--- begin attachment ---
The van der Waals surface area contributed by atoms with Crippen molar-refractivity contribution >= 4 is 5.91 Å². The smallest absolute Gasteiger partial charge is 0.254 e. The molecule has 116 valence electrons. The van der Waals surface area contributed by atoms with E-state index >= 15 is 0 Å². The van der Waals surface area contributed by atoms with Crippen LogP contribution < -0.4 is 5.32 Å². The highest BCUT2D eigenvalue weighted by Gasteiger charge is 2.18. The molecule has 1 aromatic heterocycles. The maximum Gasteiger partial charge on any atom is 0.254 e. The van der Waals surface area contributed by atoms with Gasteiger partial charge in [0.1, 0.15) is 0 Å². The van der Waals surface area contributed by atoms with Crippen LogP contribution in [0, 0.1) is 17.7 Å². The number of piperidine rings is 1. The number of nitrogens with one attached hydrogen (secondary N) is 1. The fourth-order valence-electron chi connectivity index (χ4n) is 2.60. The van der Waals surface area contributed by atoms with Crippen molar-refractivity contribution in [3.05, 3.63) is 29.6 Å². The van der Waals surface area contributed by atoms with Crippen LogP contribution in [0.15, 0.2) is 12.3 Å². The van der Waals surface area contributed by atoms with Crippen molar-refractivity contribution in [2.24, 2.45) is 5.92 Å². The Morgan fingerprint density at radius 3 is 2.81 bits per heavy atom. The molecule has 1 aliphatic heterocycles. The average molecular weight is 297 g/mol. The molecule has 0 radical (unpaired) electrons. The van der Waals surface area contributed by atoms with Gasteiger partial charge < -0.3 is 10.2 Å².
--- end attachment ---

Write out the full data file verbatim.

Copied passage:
The van der Waals surface area contributed by atoms with Crippen molar-refractivity contribution >= 4 is 5.91 Å². The smallest absolute Gasteiger partial charge is 0.254 e. The molecule has 116 valence electrons. The van der Waals surface area contributed by atoms with E-state index >= 15 is 0 Å². The van der Waals surface area contributed by atoms with Crippen LogP contribution < -0.4 is 5.32 Å². The highest BCUT2D eigenvalue weighted by Gasteiger charge is 2.18. The molecule has 1 aromatic heterocycles. The maximum Gasteiger partial charge on any atom is 0.254 e. The van der Waals surface area contributed by atoms with Gasteiger partial charge in [0.1, 0.15) is 0 Å². The van der Waals surface area contributed by atoms with Crippen LogP contribution in [0, 0.1) is 17.7 Å². The number of piperidine rings is 1. The number of nitrogens with one attached hydrogen (secondary N) is 1. The fourth-order valence-electron chi connectivity index (χ4n) is 2.60. The van der Waals surface area contributed by atoms with Crippen molar-refractivity contribution in [3.05, 3.63) is 29.6 Å². The van der Waals surface area contributed by atoms with Crippen LogP contribution in [0.15, 0.2) is 12.3 Å². The van der Waals surface area contributed by atoms with Crippen molar-refractivity contribution in [2.24, 2.45) is 5.92 Å². The Morgan fingerprint density at radius 3 is 2.81 bits per heavy atom. The molecule has 1 aliphatic heterocycles. The average molecular weight is 297 g/mol. The molecule has 0 radical (unpaired) electrons. The van der Waals surface area contributed by atoms with Gasteiger partial charge < -0.3 is 10.2 Å².